“At least Bashar looks stronger, now that he’s stood up to America and survived,” he said, nodding his head.

But one doesn’t have to travel far in Antakya to find some very different opinions about the violence in Syria, Assad, or President Obama’s about-face on proposed airstrikes.

Less than a mile from the Sumerler Cafe, another thoroughfare is lined with Arab falafel shops and carts filled with women’s headscarves. Syrian music blares from loudspeakers. The street has a real name – Mezarlik -- but everyone here knows it as “Syrian Street.” This is where Syrian refugees with money can rent decent apartments, and where wounded fighters seek medical care.

Mohammed, 21, was on crutches, his left leg bandaged around the knee.

“Tank shrapnel,” he said when asked about it. The former fighter defected from the Syrian Army. Now, he was trying to heal, find a job and support his young Syrian wife.

How did he feel about the airstrikes? “I would have supported them if they’d been on Assad,” he explained. “But on Syrian TV I saw that the Americans were targeting the (al Qaeda- linked) Nusra Front fighters. And I actually admire the Nusra Front – they’re not corrupt, like the rest of the rebel groups.”

Mohammed Hassan, 30, manages this falafel shop on "Syrian Street" in Antakya, Turkey. Jim Maceda / NBC News

The United States and the United Nations have designated the al-Nusra Front as a terrorist organization.

Back at the Sumerler, adoring Alawites said they couldn’t bear to even see Assad hurt his little finger, and were giddy that Obama had backed off from proposed “limited airstrikes” at the 11th hour.

The Sunnis on Syrian Street, however, who had been thrilled at the thought of Assad’s demise, were now frustrated, and had nothing nice to say about Obama.

“He’s dead as a president,” said Mohammed Hassan, 30, who manages a falafel shop on Syrian Street. “He’s weak and he’s a liar. But I was glad the airstrikes didn’t happen.”

He added: “But only because when I heard the word ‘limited’ I knew that the only Syrians who would be hurt were us, the people of Syria.”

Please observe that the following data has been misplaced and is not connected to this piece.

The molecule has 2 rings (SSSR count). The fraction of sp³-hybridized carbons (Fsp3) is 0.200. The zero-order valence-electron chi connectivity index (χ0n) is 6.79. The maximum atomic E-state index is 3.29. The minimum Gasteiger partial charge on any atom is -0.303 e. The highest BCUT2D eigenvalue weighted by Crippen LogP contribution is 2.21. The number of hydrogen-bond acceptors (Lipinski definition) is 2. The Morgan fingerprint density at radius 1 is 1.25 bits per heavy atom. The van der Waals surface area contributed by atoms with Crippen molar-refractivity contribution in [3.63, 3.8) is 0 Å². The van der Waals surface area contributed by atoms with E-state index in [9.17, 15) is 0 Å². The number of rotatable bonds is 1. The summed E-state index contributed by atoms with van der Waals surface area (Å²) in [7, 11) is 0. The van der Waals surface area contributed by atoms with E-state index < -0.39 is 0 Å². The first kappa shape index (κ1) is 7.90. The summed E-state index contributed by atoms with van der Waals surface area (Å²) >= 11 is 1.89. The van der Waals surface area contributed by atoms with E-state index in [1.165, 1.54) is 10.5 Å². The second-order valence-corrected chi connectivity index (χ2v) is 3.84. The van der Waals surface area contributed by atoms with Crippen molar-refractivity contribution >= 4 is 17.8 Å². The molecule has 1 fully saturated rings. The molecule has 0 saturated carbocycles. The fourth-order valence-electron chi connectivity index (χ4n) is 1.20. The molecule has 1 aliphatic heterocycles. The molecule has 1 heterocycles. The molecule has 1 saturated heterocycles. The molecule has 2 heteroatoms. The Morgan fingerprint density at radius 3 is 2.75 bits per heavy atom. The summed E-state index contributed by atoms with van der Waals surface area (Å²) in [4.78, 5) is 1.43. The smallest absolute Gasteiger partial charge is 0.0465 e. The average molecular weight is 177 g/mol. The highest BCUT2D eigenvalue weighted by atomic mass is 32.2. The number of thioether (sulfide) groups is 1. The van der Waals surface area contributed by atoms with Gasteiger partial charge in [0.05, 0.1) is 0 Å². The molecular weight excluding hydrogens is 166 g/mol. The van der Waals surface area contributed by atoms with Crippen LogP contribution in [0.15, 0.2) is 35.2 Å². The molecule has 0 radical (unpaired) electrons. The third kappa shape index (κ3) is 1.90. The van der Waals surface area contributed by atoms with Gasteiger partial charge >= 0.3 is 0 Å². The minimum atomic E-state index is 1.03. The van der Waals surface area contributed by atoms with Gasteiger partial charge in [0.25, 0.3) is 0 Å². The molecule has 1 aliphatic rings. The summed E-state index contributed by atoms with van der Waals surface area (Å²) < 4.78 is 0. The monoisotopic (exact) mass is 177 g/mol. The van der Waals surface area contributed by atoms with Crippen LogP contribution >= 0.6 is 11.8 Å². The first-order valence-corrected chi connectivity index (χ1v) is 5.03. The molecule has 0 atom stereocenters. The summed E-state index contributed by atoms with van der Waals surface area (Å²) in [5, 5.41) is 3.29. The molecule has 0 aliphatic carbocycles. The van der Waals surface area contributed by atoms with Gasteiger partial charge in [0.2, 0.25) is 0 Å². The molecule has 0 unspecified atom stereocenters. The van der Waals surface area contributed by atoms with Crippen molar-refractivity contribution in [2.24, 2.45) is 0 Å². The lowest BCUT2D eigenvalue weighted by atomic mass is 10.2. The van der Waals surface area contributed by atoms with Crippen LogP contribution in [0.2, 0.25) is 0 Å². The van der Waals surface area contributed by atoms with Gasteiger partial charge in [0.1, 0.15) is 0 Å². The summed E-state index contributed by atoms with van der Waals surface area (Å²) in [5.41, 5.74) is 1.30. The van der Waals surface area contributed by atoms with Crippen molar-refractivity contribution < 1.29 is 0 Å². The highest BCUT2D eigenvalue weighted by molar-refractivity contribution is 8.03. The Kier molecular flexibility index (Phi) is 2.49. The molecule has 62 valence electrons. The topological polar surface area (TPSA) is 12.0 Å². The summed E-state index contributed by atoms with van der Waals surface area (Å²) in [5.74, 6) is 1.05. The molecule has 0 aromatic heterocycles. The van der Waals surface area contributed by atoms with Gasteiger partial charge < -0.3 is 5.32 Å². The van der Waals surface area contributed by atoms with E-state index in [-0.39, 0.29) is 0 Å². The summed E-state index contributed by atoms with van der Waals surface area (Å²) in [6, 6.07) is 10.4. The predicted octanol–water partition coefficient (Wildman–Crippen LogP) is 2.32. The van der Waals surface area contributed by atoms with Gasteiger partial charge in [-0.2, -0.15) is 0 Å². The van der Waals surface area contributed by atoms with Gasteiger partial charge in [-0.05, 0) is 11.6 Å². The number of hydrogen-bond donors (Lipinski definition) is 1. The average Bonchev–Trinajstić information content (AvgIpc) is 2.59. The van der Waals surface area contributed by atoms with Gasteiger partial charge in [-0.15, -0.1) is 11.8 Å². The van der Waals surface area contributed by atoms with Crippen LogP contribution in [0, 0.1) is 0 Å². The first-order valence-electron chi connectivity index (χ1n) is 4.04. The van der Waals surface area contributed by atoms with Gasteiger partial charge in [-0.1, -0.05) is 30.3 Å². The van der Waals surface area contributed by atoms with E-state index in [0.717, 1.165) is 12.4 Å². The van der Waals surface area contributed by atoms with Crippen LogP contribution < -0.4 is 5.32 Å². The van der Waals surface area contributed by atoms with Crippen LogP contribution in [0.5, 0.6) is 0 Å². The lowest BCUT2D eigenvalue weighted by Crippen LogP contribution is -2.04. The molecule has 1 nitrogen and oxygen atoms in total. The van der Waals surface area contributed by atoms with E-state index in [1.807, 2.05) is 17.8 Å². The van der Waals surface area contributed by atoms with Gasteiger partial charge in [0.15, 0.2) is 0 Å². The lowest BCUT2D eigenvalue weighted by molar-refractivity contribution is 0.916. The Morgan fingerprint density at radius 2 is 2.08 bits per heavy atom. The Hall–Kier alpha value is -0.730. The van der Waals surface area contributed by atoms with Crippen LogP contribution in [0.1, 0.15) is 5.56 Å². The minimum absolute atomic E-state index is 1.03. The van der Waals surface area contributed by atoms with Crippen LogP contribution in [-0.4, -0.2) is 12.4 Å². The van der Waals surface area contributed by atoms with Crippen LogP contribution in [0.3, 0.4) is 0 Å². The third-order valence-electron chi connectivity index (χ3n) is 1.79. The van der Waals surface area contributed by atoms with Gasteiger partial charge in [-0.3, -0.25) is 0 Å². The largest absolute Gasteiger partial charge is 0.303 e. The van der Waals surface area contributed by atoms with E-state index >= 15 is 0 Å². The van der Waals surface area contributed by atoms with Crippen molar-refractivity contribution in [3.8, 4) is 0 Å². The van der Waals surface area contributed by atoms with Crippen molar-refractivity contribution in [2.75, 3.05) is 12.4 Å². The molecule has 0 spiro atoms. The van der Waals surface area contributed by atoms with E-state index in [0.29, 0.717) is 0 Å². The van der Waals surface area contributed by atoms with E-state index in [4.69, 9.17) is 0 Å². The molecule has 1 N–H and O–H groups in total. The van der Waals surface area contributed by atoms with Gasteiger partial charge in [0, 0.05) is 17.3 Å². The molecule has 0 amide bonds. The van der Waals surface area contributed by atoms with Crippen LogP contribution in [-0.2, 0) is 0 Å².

Hassan explained he’d fled to Turkey with his wife and two children about four months earlier from the Syrian city of Aleppo, at the height of the fighting there. In his view, the debate over the chemical weapons attack on Aug. 21 in Damascus was an evil game played by Obama and Russian President Vladimir Putin to distract the world from the real war in Syria, the one he said no one can stop.

“Nothing has changed. Syrians are still afraid of more war and killing, just like a month ago or a month from now,” Hassan said. He went on, his voice cracking with emotion: “You can’t believe what’s happening inside my country. Both sides are raping and slaughtering innocents. We have Assad and his chemical weapons on one side, and on the other, al Qaeda will kill you if they catch you smoking. We’re caught in the middle. It’s crazy.”

But Zaina Daoleh had some hope for the future: “I just hope the war will stop and that Assad will survive,” she said, sighing, as she departed.

Mohammed, the young wounded rebel fighter-refugee, hoped nothing of the kind.

“An imam told us the other day in the mosque that all religions – Jews, Christians and Sunnis – would one day unite and rise up against Assad and the Alawites!” he said.

It was the only time I saw him smile.

Jim Maceda is an NBC News foreign correspondent based in London currently on assignment in southern Turkey. Jim has covered the Middle East since the 1970s.